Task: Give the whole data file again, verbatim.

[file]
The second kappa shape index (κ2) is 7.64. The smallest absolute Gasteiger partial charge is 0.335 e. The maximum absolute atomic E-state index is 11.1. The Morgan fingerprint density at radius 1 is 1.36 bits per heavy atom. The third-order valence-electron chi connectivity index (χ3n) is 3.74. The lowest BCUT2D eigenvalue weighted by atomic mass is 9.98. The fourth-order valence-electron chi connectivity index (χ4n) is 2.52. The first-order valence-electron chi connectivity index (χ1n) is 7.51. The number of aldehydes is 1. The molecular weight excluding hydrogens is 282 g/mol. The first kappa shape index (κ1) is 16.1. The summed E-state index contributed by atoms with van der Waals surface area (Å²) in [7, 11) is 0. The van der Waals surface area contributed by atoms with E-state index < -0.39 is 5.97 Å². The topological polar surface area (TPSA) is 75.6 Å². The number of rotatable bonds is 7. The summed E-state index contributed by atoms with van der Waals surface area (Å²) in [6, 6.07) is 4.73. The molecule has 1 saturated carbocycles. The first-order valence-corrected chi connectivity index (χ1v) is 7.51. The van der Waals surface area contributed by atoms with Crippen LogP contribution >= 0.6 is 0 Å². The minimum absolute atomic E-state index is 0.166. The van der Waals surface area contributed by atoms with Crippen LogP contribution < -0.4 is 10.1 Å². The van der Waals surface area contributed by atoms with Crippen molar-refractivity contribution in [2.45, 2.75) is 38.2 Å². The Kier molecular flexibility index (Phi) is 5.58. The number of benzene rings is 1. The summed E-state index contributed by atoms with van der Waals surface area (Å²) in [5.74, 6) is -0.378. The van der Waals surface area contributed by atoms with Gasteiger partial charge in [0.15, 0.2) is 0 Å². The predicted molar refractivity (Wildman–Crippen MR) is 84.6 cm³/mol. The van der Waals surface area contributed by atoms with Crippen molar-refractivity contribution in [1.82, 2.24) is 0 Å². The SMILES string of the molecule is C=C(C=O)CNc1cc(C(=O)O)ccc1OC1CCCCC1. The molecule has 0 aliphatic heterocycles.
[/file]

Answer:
The second kappa shape index (κ2) is 7.64. The smallest absolute Gasteiger partial charge is 0.335 e. The maximum absolute atomic E-state index is 11.1. The Morgan fingerprint density at radius 1 is 1.36 bits per heavy atom. The third-order valence-electron chi connectivity index (χ3n) is 3.74. The lowest BCUT2D eigenvalue weighted by atomic mass is 9.98. The fourth-order valence-electron chi connectivity index (χ4n) is 2.52. The first-order valence-electron chi connectivity index (χ1n) is 7.51. The number of aldehydes is 1. The molecular weight excluding hydrogens is 282 g/mol. The first kappa shape index (κ1) is 16.1. The summed E-state index contributed by atoms with van der Waals surface area (Å²) in [7, 11) is 0. The van der Waals surface area contributed by atoms with E-state index < -0.39 is 5.97 Å². The topological polar surface area (TPSA) is 75.6 Å². The number of rotatable bonds is 7. The summed E-state index contributed by atoms with van der Waals surface area (Å²) in [6, 6.07) is 4.73. The molecule has 1 saturated carbocycles. The first-order valence-corrected chi connectivity index (χ1v) is 7.51. The van der Waals surface area contributed by atoms with Crippen LogP contribution >= 0.6 is 0 Å². The minimum absolute atomic E-state index is 0.166. The van der Waals surface area contributed by atoms with Crippen LogP contribution < -0.4 is 10.1 Å². The van der Waals surface area contributed by atoms with Crippen molar-refractivity contribution in [2.45, 2.75) is 38.2 Å². The Kier molecular flexibility index (Phi) is 5.58. The number of benzene rings is 1. The summed E-state index contributed by atoms with van der Waals surface area (Å²) in [5.74, 6) is -0.378. The van der Waals surface area contributed by atoms with Gasteiger partial charge in [0.15, 0.2) is 0 Å². The predicted molar refractivity (Wildman–Crippen MR) is 84.6 cm³/mol. The van der Waals surface area contributed by atoms with Crippen molar-refractivity contribution in [1.82, 2.24) is 0 Å². The SMILES string of the molecule is C=C(C=O)CNc1cc(C(=O)O)ccc1OC1CCCCC1. The molecule has 0 aliphatic heterocycles.